To that end, the film’s effectiveness depends on the extent to which one buys into its psychological diagnosis. In fact, Brooks’s portrait of these killers as victims of childhood abuse aligns In Cold More more with a giallo or slasher flick than noir, despite the use of intense white lights and deep pools of black. In Cold Blood, then, recalls the work of Jacques Tourneur for its pessimistic assessment of human nature’s self-inflicted wounds, irrevocably chaining its beings to their past misgivings. Tourneur liked to jump from horror to noir, with films like The Leopard Man and Out of the Past, and explored such themes in both modes. But In Cold Blood saw an even darker future. When one investigator ponders aloud, asking who would commit such a heinous crime, the other pauses, then flatly states: “These days? Take your pick on any crowded street.”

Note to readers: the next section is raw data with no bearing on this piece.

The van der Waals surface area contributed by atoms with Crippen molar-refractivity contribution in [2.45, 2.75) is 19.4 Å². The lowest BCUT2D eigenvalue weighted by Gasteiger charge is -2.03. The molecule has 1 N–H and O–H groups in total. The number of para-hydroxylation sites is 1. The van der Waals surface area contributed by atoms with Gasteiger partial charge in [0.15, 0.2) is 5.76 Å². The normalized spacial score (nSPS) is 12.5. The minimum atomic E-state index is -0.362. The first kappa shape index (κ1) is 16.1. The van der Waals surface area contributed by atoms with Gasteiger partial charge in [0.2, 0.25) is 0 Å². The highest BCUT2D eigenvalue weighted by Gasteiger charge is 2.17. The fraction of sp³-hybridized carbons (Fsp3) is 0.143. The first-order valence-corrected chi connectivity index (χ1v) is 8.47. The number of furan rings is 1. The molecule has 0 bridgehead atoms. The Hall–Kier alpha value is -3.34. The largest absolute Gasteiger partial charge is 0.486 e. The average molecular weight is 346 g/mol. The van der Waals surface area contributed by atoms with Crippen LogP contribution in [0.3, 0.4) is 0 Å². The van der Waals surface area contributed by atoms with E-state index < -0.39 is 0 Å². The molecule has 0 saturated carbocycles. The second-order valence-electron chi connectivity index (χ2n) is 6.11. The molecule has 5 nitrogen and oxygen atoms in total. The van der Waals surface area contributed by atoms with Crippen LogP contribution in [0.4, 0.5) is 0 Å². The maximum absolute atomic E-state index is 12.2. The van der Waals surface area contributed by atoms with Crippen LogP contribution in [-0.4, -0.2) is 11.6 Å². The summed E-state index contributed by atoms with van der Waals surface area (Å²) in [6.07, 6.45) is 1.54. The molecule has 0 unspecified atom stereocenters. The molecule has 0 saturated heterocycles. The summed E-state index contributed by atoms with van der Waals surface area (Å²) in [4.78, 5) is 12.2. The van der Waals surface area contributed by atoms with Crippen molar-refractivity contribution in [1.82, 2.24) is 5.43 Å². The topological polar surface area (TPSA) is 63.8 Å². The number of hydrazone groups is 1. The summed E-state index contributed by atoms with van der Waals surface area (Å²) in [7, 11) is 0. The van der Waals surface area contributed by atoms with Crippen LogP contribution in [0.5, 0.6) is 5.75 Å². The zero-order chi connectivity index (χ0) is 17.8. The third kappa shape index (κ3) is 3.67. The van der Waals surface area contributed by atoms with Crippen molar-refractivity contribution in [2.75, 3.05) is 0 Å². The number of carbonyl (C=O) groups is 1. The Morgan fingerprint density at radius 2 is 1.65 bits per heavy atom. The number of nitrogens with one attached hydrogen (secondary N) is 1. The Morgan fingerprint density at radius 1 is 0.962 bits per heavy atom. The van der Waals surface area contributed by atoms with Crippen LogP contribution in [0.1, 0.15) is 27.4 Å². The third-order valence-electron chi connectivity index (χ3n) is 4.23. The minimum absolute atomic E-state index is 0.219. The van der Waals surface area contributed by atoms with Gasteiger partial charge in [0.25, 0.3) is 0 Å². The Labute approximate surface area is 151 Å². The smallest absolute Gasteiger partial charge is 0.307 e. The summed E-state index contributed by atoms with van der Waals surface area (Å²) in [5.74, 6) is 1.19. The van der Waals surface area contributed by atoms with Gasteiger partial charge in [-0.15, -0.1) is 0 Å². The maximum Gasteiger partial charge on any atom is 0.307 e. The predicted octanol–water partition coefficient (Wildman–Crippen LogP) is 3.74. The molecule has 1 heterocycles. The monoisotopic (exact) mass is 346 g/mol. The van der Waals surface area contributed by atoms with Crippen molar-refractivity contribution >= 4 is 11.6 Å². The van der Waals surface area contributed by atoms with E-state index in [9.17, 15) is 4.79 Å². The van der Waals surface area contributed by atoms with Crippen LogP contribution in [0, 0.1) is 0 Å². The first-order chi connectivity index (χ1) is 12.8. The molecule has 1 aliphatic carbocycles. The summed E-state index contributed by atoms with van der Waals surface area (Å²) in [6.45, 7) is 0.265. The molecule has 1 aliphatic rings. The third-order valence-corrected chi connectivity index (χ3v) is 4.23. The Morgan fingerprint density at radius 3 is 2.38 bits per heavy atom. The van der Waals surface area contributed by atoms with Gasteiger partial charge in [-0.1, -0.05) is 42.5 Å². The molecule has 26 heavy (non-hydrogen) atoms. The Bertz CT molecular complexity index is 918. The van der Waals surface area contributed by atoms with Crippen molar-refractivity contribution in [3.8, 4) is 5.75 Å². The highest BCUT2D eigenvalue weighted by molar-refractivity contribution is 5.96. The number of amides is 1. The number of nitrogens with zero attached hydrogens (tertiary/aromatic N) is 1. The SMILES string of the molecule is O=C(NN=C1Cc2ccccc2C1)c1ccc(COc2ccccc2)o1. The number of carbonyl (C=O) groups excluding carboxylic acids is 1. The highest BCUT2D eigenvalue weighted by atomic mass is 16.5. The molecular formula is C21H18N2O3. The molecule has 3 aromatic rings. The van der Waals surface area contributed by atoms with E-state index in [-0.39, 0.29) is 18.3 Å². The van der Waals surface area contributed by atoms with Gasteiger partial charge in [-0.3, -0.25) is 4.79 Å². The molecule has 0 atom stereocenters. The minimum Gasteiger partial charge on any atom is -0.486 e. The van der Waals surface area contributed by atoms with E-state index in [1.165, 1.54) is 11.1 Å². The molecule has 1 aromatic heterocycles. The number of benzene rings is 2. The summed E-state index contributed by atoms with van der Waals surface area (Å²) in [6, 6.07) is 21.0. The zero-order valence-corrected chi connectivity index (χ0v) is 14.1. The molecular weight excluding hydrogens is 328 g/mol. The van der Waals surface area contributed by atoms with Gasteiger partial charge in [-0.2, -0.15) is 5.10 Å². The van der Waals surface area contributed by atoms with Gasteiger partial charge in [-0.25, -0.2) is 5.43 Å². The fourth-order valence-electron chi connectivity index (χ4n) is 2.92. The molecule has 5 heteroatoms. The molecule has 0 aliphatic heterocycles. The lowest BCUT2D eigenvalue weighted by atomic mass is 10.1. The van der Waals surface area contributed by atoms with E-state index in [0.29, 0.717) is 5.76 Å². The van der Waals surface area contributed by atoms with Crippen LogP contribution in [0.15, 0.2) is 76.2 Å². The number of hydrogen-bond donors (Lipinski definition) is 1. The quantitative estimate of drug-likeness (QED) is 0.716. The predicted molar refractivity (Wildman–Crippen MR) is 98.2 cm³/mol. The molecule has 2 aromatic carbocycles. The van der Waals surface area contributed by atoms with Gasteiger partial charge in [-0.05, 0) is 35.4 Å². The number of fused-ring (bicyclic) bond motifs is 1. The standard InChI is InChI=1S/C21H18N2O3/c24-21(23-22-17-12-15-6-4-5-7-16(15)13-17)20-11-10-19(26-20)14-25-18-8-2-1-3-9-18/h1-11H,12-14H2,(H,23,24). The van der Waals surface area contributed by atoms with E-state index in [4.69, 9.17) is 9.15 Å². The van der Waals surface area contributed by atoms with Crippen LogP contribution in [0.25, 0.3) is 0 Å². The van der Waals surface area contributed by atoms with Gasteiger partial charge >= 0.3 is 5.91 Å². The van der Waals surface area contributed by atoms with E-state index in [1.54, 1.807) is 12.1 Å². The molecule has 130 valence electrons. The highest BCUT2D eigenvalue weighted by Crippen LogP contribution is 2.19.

Though In Cold Blood has already seen North American releases on DVD in 2003 and Blu-ray in 2010 from Sony, the Criterion Collection’s 4K digital restoration, with a cracking 5.1 DTS-HD mix of Quincy Jones’s score, is among the audio-visual highlights of 2015. A perfect storm of sorts, the work of the film’s technical talents, like cinematographer Conrad Hall and editor Peter Zinner, have arguably never looked better on home video than they do on this disc. Elements that might have been hampered or gone missing in the past, like how raindrops on a window look like tears on Perry’s face, are now fully restored with incredible clarity and density. Nearly every frame looks immaculate, carefully calibrated and cleaned to suit Brooks’s original intentions. Likewise, Jones’s score has never sounded better than it does here, booming through at appropriate moments, then layering in excellently with dialogue or other musical tracks, like when Perry chillingly sings "Row, Row, Row Your Boat."